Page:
Low back pain (LBP) is a widespread problem affecting a number of people. Traditionally treated by nonoperative approaches the recent development of water currents and treadmills imbedded into pools has spurred physical therapists and athletic trainers to incorporate the use of aquatic therapy into their rehabilitation programs. OBJECTIVE: Determine if select trunk muscle activity levels are different in water-based exercises compared to land-based exercises. METHODS: 11 healthy male participants age 25.9 ± 5.53 years, whom did not have a history of and were not currently experiencing LBP or injury. Muscle activity was monitored via electromyography (EMG) at the rectus abdominis (RA), external oblique (EO), lower abdominals (LA), erector spinae (ES), and lumbar multifidis (MT). Each subject performed (1) maximum voluntary contractions (MVC's), (2) land-based exercises, and (3) water-based exercises. A paired samples t test was used to compare abdominal bracing (ABbrace), abdominal hallowing (ABhol), Anterior/Posterior pelvic tilts (APTilts), and lateral pelvic tilts (LatTilts) between comparable land and water conditions; general linear model-repeated measures was run to compare the 11 different water exercises; ABbrace, ABhol, APTilts, LatTilts, physioball push down (PBPushDown), PB lateral flexion, PB transverse rotations, stationary marching, leg abduction, and wall sits with sagittal and transverse plane arm movements. Follow-up multiple comparisons (LSD) were performed between water exercises using a Holm's corrected alpha level set at 0.05. RESULTS: Land-based exercises elicited greater EMG activity compared to water-based activities for all muscles (%MVC land vs. %MVC water): RA %MVC (8.3-19.3 vs. 2.1-9.7, P = .003-.029); LA %MVC (27-105 vs. 5.2-25, P = .001-.016); EO %MVC (13-59 vs. 4.8-24.5, P = .001-.303); ES %MVC (19.1-37.6 vs. 7.75-22.1, P = .001-.039) and MT %MVC (16-25.4 vs. 5.9-8.8, P = .00-.005). For water comparison ABbrace and PB exercises produced the most muscle activity while WallSitSag/Trans consistently produced the least muscle activity. CONCLUSION: Even with reduced muscle activity in the water, the calculated % mean MVCs were high enough (at or below 25% MVC) to provide muscle endurance and stability gains. With the information provided from the analysis of water exercise comparison, practitioners can effectively progress patients through a rehabilitation program.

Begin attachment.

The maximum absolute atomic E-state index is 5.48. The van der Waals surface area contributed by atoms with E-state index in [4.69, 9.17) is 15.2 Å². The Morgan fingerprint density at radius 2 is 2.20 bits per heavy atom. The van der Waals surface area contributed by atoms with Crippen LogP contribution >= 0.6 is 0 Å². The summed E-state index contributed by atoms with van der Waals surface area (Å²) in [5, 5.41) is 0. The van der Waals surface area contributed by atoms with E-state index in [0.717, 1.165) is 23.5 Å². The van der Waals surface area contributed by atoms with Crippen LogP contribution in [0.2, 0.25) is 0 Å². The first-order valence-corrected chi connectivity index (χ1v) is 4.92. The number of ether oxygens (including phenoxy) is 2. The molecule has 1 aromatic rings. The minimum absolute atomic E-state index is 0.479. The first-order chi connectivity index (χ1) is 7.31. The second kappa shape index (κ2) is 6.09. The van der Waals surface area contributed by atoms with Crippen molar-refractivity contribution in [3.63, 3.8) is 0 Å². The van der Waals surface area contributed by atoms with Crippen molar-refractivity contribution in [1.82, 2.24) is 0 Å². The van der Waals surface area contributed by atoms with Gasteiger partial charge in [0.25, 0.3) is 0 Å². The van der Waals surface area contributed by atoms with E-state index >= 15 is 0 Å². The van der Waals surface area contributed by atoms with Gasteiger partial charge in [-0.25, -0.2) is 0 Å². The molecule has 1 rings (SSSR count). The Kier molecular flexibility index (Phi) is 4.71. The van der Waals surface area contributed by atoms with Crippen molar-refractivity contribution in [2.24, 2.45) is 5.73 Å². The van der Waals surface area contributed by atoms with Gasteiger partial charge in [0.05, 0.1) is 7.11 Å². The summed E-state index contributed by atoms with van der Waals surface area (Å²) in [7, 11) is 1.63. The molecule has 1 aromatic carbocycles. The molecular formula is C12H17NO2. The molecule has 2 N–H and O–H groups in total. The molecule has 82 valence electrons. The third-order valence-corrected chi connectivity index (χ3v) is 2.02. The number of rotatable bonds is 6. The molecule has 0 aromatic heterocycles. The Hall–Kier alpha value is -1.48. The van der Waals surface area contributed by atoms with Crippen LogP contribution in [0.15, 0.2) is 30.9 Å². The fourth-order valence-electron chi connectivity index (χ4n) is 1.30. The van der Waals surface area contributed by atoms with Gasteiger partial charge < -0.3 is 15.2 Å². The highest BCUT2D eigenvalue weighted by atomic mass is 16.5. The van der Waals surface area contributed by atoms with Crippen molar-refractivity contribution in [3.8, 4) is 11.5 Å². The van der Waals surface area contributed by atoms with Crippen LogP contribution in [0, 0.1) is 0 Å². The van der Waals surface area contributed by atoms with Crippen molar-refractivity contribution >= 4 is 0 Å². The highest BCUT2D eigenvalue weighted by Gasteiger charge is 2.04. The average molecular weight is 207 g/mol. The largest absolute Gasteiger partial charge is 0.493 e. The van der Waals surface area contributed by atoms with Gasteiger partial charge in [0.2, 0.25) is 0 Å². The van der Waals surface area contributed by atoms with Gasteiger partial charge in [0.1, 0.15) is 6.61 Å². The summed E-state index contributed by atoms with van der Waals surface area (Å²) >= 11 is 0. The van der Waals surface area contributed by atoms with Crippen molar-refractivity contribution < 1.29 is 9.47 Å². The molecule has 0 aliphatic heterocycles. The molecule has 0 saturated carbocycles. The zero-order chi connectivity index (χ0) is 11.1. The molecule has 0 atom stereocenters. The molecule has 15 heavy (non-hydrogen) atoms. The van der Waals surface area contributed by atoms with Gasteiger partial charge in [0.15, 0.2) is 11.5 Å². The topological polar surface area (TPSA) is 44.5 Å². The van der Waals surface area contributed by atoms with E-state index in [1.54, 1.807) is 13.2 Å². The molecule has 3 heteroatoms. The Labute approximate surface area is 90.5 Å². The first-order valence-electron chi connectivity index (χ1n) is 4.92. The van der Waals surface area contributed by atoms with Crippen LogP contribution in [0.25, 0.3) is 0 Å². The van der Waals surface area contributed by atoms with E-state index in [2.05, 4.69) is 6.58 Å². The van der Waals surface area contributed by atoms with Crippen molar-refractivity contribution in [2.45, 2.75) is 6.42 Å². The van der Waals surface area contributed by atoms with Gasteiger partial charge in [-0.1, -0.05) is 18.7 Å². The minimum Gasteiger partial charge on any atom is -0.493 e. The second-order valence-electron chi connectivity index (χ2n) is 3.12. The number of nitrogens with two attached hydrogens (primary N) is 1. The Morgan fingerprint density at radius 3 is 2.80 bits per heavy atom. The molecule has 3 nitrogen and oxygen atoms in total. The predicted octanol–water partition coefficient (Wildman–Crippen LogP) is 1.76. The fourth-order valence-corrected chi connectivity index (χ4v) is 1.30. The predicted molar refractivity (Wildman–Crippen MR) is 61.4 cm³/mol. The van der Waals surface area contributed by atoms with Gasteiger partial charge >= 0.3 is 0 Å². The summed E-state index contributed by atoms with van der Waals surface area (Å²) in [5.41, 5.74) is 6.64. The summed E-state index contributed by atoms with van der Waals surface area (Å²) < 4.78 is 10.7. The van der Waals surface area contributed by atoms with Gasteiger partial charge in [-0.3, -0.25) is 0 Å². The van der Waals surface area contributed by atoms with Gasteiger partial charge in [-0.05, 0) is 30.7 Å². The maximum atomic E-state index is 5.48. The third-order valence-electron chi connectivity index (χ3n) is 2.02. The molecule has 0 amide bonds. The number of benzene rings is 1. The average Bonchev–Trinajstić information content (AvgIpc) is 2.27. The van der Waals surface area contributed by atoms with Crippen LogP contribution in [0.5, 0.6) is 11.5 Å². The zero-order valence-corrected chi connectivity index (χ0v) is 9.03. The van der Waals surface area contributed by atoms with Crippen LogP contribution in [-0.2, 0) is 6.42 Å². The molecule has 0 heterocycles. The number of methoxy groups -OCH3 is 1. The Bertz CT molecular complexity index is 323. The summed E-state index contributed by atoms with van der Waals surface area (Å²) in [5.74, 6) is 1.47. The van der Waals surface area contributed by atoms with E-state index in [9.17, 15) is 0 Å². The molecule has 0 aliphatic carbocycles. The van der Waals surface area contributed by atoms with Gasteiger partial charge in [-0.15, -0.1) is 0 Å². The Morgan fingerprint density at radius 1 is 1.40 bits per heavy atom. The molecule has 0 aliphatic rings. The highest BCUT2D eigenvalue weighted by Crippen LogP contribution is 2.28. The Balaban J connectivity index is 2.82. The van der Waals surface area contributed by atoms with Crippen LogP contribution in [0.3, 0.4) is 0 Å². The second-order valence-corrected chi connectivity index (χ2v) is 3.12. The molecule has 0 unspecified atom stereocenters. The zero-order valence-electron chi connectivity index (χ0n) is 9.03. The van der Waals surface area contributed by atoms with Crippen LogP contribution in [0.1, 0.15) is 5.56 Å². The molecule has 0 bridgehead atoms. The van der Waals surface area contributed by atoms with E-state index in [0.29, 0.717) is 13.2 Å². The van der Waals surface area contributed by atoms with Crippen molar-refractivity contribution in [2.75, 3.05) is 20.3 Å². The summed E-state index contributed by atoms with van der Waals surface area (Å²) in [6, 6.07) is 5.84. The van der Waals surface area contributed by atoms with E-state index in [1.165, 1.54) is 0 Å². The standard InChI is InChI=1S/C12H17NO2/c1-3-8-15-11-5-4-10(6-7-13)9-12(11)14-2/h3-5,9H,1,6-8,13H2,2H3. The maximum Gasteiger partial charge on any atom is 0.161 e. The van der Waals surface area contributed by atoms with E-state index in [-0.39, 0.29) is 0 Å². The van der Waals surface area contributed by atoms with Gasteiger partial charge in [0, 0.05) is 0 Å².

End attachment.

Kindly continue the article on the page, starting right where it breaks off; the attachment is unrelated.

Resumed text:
|Commitee:||Bressel, Eadric, Larsen, Brian|
|School:||Utah State University|
|Department:||Health, Physical Education and Recreation|
|School Location:||United States -- Utah|
|Source:||MAI 50/01M, Masters Abstracts International|
|Subjects:||Physical therapy, Kinesiology, Health education|
|Keywords:||Aquatic/non-aquatic, Core, Electromyography, Rehabilitation, Trunk muscle|
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